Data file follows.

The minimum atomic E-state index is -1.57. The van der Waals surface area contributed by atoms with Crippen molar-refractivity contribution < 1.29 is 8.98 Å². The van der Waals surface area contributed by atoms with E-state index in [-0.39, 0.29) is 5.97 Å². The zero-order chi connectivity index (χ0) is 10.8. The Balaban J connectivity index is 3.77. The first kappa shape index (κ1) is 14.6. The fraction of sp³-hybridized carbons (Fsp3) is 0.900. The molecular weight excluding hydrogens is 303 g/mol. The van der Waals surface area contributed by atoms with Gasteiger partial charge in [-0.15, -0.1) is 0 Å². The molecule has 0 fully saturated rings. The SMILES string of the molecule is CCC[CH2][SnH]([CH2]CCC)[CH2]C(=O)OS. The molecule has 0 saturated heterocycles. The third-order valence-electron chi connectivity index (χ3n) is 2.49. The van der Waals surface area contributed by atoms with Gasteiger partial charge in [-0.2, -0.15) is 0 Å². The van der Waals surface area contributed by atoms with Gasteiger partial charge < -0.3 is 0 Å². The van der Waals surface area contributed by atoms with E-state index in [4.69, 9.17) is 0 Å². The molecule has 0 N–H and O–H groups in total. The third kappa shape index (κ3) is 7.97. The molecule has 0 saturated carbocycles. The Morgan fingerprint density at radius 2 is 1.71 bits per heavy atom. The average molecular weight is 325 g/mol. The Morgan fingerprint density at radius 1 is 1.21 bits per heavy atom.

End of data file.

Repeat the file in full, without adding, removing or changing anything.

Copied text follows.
The minimum atomic E-state index is -1.57. The van der Waals surface area contributed by atoms with Crippen molar-refractivity contribution < 1.29 is 8.98 Å². The van der Waals surface area contributed by atoms with E-state index in [-0.39, 0.29) is 5.97 Å². The zero-order chi connectivity index (χ0) is 10.8. The Balaban J connectivity index is 3.77. The first kappa shape index (κ1) is 14.6. The fraction of sp³-hybridized carbons (Fsp3) is 0.900. The molecular weight excluding hydrogens is 303 g/mol. The van der Waals surface area contributed by atoms with Gasteiger partial charge in [-0.15, -0.1) is 0 Å². The molecule has 0 fully saturated rings. The SMILES string of the molecule is CCC[CH2][SnH]([CH2]CCC)[CH2]C(=O)OS. The molecule has 0 saturated heterocycles. The third-order valence-electron chi connectivity index (χ3n) is 2.49. The van der Waals surface area contributed by atoms with Gasteiger partial charge in [-0.2, -0.15) is 0 Å². The van der Waals surface area contributed by atoms with Gasteiger partial charge < -0.3 is 0 Å². The van der Waals surface area contributed by atoms with E-state index in [4.69, 9.17) is 0 Å². The molecule has 0 N–H and O–H groups in total. The third kappa shape index (κ3) is 7.97. The molecule has 0 saturated carbocycles. The Morgan fingerprint density at radius 2 is 1.71 bits per heavy atom. The average molecular weight is 325 g/mol. The Morgan fingerprint density at radius 1 is 1.21 bits per heavy atom.